Systemic risk and consumer protection are the main rationales for the introduction of safety net arrangements in the form of deposit insurance and lender of last resort. Deposit insurance prevents the occurrence of panic runs while maintaining banks’ ability to provide liquidity insurance (Diamond and Dybvig, 1983).
The issue of the optimal form of central bank intervention has long been debated. According to the "classic" view (Bagehot, 1873), central banks should lend freely at a penalty rate and against good collateral. This should guarantee that the lender of last resort (LOLR) is only used for illiquid banks and in emergency circumstances. In practice, however, it is difficult, even for central banks, to distinguish illiquidity from insolvency. Banks in need of LOLR are under a suspicion of insolvency since they could otherwise raise funds from the market. As long as markets are sufficient to deal with systemic liquidity crises, there should be no need for central bank's loans to individual banks. However, the interbank market may fail, as it has happened in the recent subprime crisis and then help to individual banks makes sense (as explained in Rochet and Vives, 2004).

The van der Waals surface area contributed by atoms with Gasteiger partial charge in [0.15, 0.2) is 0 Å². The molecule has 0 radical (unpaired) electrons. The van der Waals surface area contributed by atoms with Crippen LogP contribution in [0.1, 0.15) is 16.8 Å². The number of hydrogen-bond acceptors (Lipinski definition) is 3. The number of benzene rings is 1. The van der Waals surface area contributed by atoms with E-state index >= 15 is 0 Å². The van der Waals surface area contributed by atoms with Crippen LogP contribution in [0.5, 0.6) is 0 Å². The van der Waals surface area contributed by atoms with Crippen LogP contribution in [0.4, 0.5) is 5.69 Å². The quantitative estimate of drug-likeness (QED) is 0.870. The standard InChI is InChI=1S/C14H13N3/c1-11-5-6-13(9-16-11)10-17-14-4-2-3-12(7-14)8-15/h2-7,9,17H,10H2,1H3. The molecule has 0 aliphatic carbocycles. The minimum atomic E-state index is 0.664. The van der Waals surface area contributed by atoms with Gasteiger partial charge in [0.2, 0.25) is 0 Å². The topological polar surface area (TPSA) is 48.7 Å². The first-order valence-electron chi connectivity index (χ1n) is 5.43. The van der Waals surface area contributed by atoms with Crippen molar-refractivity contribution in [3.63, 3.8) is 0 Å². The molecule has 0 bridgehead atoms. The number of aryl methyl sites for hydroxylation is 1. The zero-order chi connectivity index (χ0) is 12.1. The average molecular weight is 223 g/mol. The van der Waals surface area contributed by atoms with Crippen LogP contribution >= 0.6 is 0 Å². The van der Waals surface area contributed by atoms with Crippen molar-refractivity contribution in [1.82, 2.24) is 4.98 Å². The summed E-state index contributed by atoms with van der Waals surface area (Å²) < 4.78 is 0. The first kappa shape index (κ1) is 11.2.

A related aspect in this debate concerns the potential negative effects of the safety net arrangements. The main argument is that they worsen the problem of excessive risk taking and call for further regulatory measures in the form, for example, of minimum capital requirements. Moreover, the form of central bank intervention is important for competition policy. Direct subsidies or bailouts of financial institutions fall into the category of state aid and have a direct impact on the application of competition policy to the banking sector.
3. Competition in the banking sector Analyzing competition in the banking sector is quite complicated. On the one hand, the standard competitive paradigm does not work because of features like asymmetric information in corporate relationships, switching costs and networks in retail banking. On the other hand, some banks’ specificities, like the fact that they compete for loans and